10 to Watch in 2022: New Salisbury city manager

Published 12:00 am Sunday, January 2, 2022

By Natalie Anderson
natalie.anderson@salisburypost.com

SALISBURY — While the city has not yet hired a new manager to replace outgoing Lane Bailey, the selection and hiring of that person will be among the biggest tasks for City Council members in 2022.

For that reason, the Post has named the city’s new manager as one of the 10 to Watch in the new year.

This summer, Bailey, who’s been managing the city since 2015, announced his retirement. The city then held a public meeting in August with Hartwell Wright, a human resources consultant with the North Carolina League of Municipalities who helped guide the city on which direction to follow as a governmental body for this hiring process.

Salisbury’s governing body utilizes a council-manager model where the city council sets goals and a vision for the city and tasks the manager with handling the day-to-day affairs and city employee management.

After a public virtual meeting in October to interview two firms, the city ultimately selected Chicago-based consulting firm Baker Tilly to assist the city for the next few months in recruiting candidates for the next manager.

In the meantime, retired Concord Manager Brian Hiatt will serve in the interim until the new hire is made. Hiatt was hired upon the recommendation of Wright, who the city authorized to provide as an external option based on the pool of retirees across North Carolina who have expressed a desire to work in a temporary capacity.

The city’s fiscal year budget must be approved no later than June 30. So, Hiatt will be responsible for the bulk of budget preparation this spring. Among his biggest challenges will be recruiting and retention issues across the city, but particularly in the city’s public safety departments. The city is currently undergoing a comprehensive pay study, with findings expected to be discussed and incorporated into the new budget. Preliminary findings in November allowed the city to grant Salisbury firefighters with interim pay raises. Additionally, included in the 2021-22 budget were pay raises for police and public works employees.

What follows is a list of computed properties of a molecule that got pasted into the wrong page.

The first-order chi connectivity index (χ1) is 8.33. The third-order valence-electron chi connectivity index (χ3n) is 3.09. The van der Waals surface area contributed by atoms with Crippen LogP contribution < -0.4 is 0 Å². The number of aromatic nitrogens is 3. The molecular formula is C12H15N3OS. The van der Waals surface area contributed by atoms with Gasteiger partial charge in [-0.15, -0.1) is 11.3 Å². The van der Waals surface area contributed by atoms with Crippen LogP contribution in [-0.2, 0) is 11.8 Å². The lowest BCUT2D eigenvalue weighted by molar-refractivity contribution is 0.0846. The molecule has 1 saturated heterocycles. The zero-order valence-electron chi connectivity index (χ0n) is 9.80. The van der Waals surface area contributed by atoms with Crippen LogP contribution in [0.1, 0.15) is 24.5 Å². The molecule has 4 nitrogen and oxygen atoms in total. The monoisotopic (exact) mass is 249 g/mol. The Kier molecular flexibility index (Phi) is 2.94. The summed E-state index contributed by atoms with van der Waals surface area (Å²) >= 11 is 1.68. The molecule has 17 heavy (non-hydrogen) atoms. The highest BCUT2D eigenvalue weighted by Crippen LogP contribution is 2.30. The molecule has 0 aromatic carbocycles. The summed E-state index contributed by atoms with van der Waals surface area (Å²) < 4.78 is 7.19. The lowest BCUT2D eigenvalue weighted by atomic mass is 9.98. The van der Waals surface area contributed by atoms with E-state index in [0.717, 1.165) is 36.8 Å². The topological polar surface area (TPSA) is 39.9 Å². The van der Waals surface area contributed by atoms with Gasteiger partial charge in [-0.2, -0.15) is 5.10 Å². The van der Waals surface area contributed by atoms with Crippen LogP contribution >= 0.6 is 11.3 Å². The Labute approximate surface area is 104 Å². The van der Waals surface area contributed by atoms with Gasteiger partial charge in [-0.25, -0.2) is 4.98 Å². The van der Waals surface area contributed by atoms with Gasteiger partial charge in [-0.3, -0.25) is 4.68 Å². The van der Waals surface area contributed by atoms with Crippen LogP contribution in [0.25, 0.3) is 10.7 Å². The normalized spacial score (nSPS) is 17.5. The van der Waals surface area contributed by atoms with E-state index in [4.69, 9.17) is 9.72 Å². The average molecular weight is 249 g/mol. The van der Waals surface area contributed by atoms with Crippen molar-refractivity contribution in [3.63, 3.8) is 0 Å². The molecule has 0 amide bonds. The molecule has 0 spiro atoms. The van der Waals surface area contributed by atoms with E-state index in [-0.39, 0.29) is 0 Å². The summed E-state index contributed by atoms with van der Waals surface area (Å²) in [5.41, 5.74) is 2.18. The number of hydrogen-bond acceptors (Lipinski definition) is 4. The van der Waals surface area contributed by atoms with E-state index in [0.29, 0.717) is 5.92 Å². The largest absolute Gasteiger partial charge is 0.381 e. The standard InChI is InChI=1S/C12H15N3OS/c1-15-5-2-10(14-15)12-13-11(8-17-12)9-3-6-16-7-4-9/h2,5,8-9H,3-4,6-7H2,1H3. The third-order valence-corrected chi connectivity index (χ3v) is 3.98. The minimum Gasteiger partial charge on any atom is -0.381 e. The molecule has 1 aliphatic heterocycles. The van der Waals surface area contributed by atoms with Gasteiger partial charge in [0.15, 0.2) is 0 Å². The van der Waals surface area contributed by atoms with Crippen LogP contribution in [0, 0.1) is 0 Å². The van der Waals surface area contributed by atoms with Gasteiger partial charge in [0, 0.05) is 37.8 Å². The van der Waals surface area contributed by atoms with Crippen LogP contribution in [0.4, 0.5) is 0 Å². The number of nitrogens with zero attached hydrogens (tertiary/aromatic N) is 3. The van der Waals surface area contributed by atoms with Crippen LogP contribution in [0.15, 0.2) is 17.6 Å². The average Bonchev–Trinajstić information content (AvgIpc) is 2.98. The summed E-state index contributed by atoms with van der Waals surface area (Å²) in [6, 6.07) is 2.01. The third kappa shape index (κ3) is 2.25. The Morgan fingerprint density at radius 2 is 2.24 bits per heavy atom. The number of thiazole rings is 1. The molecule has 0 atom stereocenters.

Hiatt is the former city manager of Concord, a position he held for nearly 20 years before retiring in 2018. Before then, he was an assistant city manager in Hickory for more than 10 years. The city of Salisbury named Hiatt its interim planning director in 2018 until Hannah Jacobson was selected in April 2019. Hiatt received a bachelor’s degree in history and government from Appalachian State University and a master’s in public administration from UNC-Chapel Hill.

Baker Tilly has been soliciting input from council members and city staff to create a profile and recruiting strategy for the city. The first phase of interviewing is conducted via telephone. Then, council members will be provided with pre-recorded video interviews from semi-finalists. Candidates will be assessed for their leadership and behavioral styles, and the firm will compare those findings with the council’s desires and outlined goals to determine the best fit. The firm also told the city during its public interview in October that it requests from candidates a “due diligence report” at the onset to prevent any surprises that could arise later.

Baker Tilly will charge $24,500, with an additional cost of $1,650 for web-based surveying. Additionally, if the hired candidate leaves the city within a year’s time, the firm says it will re-initiate the recruitment process free of cost, except for advertising expenses.

The city has worked with Baker Tilly before. In 2018, the firm reviewed the city’s Fibrant Hotwire lease along with CTC Technology & Energy, who consulted with the city on Fibrant beginning in 2016.